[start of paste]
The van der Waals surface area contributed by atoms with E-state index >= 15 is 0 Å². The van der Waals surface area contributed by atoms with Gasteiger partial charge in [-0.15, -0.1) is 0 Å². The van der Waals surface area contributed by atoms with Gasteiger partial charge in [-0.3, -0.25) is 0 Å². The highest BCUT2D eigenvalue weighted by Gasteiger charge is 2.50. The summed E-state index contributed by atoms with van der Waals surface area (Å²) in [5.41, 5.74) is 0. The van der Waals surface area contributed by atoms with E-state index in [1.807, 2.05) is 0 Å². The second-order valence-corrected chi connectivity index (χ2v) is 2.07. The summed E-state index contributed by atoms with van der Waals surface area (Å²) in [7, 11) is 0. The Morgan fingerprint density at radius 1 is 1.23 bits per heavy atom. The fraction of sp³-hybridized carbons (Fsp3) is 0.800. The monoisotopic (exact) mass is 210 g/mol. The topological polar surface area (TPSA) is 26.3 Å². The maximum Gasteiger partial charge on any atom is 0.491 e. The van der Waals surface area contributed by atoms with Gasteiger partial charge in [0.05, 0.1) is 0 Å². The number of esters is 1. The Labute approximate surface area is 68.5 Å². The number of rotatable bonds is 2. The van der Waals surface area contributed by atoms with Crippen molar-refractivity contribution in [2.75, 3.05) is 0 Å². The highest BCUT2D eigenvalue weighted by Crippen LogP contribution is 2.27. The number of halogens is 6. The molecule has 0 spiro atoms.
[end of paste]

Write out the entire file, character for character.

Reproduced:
The van der Waals surface area contributed by atoms with E-state index >= 15 is 0 Å². The van der Waals surface area contributed by atoms with Gasteiger partial charge in [-0.15, -0.1) is 0 Å². The van der Waals surface area contributed by atoms with Gasteiger partial charge in [-0.3, -0.25) is 0 Å². The highest BCUT2D eigenvalue weighted by Gasteiger charge is 2.50. The summed E-state index contributed by atoms with van der Waals surface area (Å²) in [5.41, 5.74) is 0. The van der Waals surface area contributed by atoms with E-state index in [1.807, 2.05) is 0 Å². The second-order valence-corrected chi connectivity index (χ2v) is 2.07. The summed E-state index contributed by atoms with van der Waals surface area (Å²) in [7, 11) is 0. The Morgan fingerprint density at radius 1 is 1.23 bits per heavy atom. The fraction of sp³-hybridized carbons (Fsp3) is 0.800. The monoisotopic (exact) mass is 210 g/mol. The topological polar surface area (TPSA) is 26.3 Å². The maximum Gasteiger partial charge on any atom is 0.491 e. The van der Waals surface area contributed by atoms with Gasteiger partial charge in [0.05, 0.1) is 0 Å². The number of esters is 1. The Labute approximate surface area is 68.5 Å². The number of rotatable bonds is 2. The van der Waals surface area contributed by atoms with Crippen molar-refractivity contribution in [2.75, 3.05) is 0 Å². The highest BCUT2D eigenvalue weighted by Crippen LogP contribution is 2.27. The number of halogens is 6. The molecule has 0 spiro atoms.